Gordon, Jean; Dumbleton, Sue and Miller, Christina
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|DOI (Digital Object Identifier) Link:||http://doi.org/10.5456/WPLL.12.S.169|
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The policies of successive UK governments have promoted access to higher education by students from diverse social backgrounds. This paper uses the example of social work education to examine one way in which The Open University (OU) has sought to attract ‘non-traditional’ students into higher education. It draws on findings from a small-scale research study that explored the experiences of students with vocational and other prior qualifications who gained ‘advanced entry’ to the University’s social work programme in Scotland. The paper explores the interplay between students’ day-to-day experiences of transition and broader influences on widening access to education, including the political and organisational contexts within which this change has taken place. It reflects on both the University’s learning from the experience of implementing this initiative and the continuing experience of widening participation in relation to social work education and, more broadly, to distance learning practices in higher education.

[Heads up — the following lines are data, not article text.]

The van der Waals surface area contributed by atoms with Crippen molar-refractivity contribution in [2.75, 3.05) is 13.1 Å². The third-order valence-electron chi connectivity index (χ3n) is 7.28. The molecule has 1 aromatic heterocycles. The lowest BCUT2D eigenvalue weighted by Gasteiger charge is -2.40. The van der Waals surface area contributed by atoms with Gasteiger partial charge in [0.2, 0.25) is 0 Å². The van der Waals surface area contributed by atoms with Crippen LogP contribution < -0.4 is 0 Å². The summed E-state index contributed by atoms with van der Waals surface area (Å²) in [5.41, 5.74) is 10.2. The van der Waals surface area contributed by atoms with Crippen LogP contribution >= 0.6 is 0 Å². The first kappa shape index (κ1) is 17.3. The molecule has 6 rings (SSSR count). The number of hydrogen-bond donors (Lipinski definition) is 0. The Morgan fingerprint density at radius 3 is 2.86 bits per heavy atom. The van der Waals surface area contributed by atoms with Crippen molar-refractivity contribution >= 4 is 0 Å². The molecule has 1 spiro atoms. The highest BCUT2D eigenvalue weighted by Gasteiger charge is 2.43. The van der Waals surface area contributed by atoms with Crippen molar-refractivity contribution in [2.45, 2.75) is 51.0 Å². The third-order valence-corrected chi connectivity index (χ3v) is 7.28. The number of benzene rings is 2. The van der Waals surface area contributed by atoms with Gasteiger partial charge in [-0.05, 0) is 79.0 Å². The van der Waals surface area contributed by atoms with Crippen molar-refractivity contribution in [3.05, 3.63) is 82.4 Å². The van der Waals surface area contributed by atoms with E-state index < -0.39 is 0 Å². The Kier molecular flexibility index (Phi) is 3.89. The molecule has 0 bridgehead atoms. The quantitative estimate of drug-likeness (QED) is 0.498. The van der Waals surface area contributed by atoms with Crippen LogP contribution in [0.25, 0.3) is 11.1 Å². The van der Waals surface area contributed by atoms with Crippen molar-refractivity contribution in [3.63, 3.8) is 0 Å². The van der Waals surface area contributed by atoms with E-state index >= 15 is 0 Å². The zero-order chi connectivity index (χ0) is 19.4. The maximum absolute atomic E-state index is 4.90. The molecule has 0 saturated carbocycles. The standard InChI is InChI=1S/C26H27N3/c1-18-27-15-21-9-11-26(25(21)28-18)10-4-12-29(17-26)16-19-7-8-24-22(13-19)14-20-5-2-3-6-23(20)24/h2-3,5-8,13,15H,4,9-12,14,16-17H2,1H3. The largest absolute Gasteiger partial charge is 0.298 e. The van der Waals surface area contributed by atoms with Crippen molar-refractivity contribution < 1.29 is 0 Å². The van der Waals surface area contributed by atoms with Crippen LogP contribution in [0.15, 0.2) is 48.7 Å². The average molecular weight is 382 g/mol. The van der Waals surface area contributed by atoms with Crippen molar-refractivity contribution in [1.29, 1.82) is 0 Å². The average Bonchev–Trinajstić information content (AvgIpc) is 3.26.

|Item Type:||Journal Article|
|Copyright Holders:||2010 The Authors|
|Extra Information:||Special issue|
|Keywords:||social work; transition; vocational; advanced entry; distance learning|
|Academic Unit/Department:||Health and Social Care|
|Depositing User:||Sue Dumbleton|
|Date Deposited:||09 Dec 2010 19:53|
|Last Modified:||24 Feb 2016 11:04|
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